Our seniors are stellar interns!

Each year, Green Meadow Waldorf School 12th graders do a three-week internship in April, allowing them to experience a workplace firsthand. They keep a daily journal about their thoughts and impressions, and the school receives official feedback from the student's on-site internship coordinator. We are so proud of the responses we received about the Class of 2018 that we just have to share them. Students' names are omitted to respect their privacy. 

From Gonxhe Magellara, Commissary Manager Production at Momofuku Milk Bar: "[The student] was able to jump on any station, with full confidence and leadership skills...It was also helpful that she is bilingual, able to communicate in both English and Spanish...She was awesome to the team and super-reliable...If she were [looking for] a cook position, she would most certainly be hired!" 

From Cody Wells, Creator at C3Brix: "[The student's] knowledge/creativity/personality made him a perfect fit...there was no doubt he would exceed expectations. To have [him] here these three weeks was nothing short of a breath of fresh air. Can I have him back or can we clone him?" 

From Professor Amy Adamczyk at John Jay College of Criminal Justice: "[The student] had to think and work strategically to diagnose the many problems that arose [during the project] and work with other research team members to figure out a path forward...[She] is thoughtful, easy to work with, and highly intelligent. I wish all my students were as skilled and dedicated as she was."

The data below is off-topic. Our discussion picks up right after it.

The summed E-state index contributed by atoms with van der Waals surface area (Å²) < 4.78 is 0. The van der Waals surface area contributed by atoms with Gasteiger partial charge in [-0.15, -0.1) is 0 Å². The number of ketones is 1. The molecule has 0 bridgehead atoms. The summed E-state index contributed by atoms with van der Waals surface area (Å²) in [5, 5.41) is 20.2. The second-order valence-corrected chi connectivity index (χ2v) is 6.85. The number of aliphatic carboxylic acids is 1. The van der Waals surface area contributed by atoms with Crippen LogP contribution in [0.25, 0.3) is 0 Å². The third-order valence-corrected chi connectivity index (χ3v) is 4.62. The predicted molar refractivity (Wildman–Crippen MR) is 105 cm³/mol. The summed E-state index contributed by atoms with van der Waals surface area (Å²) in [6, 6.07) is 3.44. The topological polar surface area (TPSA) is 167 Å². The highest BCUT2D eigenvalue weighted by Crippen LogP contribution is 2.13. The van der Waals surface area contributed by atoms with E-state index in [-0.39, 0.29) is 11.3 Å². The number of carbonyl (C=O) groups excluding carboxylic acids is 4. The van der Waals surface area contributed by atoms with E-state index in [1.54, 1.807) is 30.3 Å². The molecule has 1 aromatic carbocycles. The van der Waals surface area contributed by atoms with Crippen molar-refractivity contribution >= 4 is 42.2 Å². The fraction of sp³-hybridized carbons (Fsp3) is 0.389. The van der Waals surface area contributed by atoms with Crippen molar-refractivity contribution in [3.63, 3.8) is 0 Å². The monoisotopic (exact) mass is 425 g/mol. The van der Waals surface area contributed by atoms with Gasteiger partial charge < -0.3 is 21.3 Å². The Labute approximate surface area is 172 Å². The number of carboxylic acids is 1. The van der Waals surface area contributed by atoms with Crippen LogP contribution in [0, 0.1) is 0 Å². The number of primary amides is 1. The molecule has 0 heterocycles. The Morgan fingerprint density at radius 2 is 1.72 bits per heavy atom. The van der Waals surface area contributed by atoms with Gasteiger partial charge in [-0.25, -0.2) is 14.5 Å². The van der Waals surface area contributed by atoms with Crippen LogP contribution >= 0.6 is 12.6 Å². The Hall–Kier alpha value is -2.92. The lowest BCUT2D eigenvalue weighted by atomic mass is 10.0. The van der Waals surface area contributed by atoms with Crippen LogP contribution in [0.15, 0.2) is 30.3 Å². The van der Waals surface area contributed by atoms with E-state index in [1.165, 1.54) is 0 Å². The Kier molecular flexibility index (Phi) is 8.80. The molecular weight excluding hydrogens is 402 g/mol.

From Debbi Fleckenstein, Producer at Elmwood Community Playhouse: "[The student] does not shy away from learning anything we have thrown at him...I wish we had three more like him. His initiative was shown in volunteering to do anything that he sees we're looking around for someone to do." 

From David Scharf, Owner at David L. Scharf Construction: "It's very rare to find someone who has so little construction experience yet is so good with his hands. He has a talent for this work (and I offered him a job this summer)."

From Lisa Devo, Owner, Soap & Paper Factory: "We love [her]! I can't wait to see where she is in 10 years. She gives me hope in our youth."